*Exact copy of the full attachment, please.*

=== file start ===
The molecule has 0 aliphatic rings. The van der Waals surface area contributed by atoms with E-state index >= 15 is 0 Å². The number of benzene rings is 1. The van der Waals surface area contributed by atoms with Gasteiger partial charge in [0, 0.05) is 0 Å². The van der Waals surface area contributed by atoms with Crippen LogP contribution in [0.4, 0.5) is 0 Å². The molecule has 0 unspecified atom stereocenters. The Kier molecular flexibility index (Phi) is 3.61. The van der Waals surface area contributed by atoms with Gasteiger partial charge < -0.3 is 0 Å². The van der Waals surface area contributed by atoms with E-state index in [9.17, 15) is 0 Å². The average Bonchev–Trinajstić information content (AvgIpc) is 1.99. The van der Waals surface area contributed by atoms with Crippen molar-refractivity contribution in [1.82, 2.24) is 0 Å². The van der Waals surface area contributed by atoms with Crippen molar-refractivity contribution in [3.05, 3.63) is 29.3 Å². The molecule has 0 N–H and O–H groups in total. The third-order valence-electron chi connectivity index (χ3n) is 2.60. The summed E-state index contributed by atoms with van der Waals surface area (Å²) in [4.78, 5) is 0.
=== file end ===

The molecule has 0 aliphatic rings. The van der Waals surface area contributed by atoms with E-state index >= 15 is 0 Å². The number of benzene rings is 1. The van der Waals surface area contributed by atoms with Gasteiger partial charge in [0, 0.05) is 0 Å². The van der Waals surface area contributed by atoms with Crippen LogP contribution in [0.4, 0.5) is 0 Å². The molecule has 0 unspecified atom stereocenters. The Kier molecular flexibility index (Phi) is 3.61. The van der Waals surface area contributed by atoms with Gasteiger partial charge < -0.3 is 0 Å². The van der Waals surface area contributed by atoms with E-state index in [9.17, 15) is 0 Å². The average Bonchev–Trinajstić information content (AvgIpc) is 1.99. The van der Waals surface area contributed by atoms with Crippen molar-refractivity contribution in [1.82, 2.24) is 0 Å². The van der Waals surface area contributed by atoms with Crippen molar-refractivity contribution in [3.05, 3.63) is 29.3 Å². The molecule has 0 N–H and O–H groups in total. The third-order valence-electron chi connectivity index (χ3n) is 2.60. The summed E-state index contributed by atoms with van der Waals surface area (Å²) in [4.78, 5) is 0.